The Danger of a Single Point of Identity Failure

A few minutes ago, I found myself locked out of my Facebook account, due to “database maintenance”.  It was pretty brief — maybe two minutes — but it occasions some concerns.

Facebook is doing a good job of turning itself into the central spot for identity online.  It probably won’t succeed — there are enough people adopting OpenID to provide a counter-balance — but it is part of a growing trend towards simplifying one’s online identity.  Whereas now, your identity is fractured into dozens of different sites, we are heading towards a time when you will only have a few online identities, possibly even just one.

Which is great in many ways, but introduces huge new technical risks.  It’s one thing for Facebook to lock me out of itself for a few minutes.  But what if that means locking me out of everything?

This isn’t an idle speculation: it happened to CommYou a couple of months ago.  CommYou initially doesn’t have any sort of “native” identity — you use your identity from some other site.  As it happens, most of my alpha users get their identity from LiveJournal.  But one day, LiveJournal went down for the better part of a day.  And not only could people not use LJ, they couldn’t use CommYou either, because they had no way to log in.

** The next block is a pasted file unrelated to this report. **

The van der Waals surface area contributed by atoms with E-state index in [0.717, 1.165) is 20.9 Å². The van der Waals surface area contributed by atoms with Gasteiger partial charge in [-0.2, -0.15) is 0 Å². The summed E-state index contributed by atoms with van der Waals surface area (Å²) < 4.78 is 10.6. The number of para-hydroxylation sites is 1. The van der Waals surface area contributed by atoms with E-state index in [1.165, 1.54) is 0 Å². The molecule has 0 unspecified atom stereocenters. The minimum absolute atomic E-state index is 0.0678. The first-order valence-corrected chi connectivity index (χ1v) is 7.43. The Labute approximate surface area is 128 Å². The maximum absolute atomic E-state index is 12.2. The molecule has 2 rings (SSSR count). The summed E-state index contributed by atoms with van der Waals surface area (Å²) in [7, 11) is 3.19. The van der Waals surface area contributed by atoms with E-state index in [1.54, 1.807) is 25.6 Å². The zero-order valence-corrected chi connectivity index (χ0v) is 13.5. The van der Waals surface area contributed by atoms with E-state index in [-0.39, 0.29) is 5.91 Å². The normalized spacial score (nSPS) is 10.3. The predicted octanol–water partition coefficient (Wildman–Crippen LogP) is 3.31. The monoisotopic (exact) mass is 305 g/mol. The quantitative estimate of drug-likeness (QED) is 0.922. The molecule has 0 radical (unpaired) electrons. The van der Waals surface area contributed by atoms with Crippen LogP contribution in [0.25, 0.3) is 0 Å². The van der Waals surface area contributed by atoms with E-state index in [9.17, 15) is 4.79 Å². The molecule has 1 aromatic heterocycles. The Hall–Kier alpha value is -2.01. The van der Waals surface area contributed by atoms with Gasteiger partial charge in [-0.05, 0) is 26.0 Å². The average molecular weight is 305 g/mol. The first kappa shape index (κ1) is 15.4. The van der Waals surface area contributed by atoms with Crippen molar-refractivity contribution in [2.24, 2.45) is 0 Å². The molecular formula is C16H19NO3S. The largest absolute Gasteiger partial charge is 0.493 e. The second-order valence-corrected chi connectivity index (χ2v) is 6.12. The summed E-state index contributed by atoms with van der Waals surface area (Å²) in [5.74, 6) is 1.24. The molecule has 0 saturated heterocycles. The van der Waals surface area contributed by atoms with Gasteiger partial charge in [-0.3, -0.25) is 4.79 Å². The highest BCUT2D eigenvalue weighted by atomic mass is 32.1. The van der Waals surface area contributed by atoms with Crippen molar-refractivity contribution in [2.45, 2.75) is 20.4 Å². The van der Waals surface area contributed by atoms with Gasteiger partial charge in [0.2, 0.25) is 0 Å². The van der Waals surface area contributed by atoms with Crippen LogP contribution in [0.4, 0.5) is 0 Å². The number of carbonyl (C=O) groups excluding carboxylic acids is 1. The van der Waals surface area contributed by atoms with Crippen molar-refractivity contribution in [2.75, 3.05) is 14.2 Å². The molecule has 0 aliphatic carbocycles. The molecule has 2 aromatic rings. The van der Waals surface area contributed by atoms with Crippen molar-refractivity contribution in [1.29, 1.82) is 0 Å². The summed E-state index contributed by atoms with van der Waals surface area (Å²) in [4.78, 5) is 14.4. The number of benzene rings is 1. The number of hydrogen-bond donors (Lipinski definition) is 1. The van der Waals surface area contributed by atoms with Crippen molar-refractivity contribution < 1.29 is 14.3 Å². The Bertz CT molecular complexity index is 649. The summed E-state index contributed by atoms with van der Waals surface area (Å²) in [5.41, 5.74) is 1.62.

Step one of identity evolution was the growth of many identities, and the resulting fracturing of your online persona.  Step two, in process now, is the consolidation of those identities into a relatively small number of providers, so that you are basically the same person in whatever sites you like.

Step three, which has scarcely even been thought about yet, is going to have to be distributed identity — wherein you are the same person, recognized as such by many sites, but without the single point of failure.  You’ll be able to validate yourself via several different identity providers, but everyone will still understand that you are you.

I don’t expect this to happen soon, or easily — there are a lot of reasons why the established players would resist it.  But we’ll eventually have a major failure of an identity provider, which leaves a lot of people out in the cold, unable to log into many other sites because their identities went through that provider.  I expect that at that point, everyone will get the clue.

What do you think?  How many online identities do you expect to wind up with?  Any bets on how long it’ll take to develop this distributed-identity infrastructure?  I’m getting started on it soonish: CommYou is much of the way towards allowing you to link a bunch of identities together.  But that’s just the solution for one site, not a general fix for the problem…

5 Responses to “The Danger of a Single Point of Identity Failure”

  1. dsr Says:

    Here are the identities I need:

    – Me at work.
    – Me with professional reputation.
    – Me doing hobbies.
    – Me being pseudonymous because I like conversations but I don’t want to link this to any other identity.
    – Me with some particular attribute (location, age, worthiness) that it is the only thing I want to reveal.

    So…. lots.

  2. Jim E-H Says: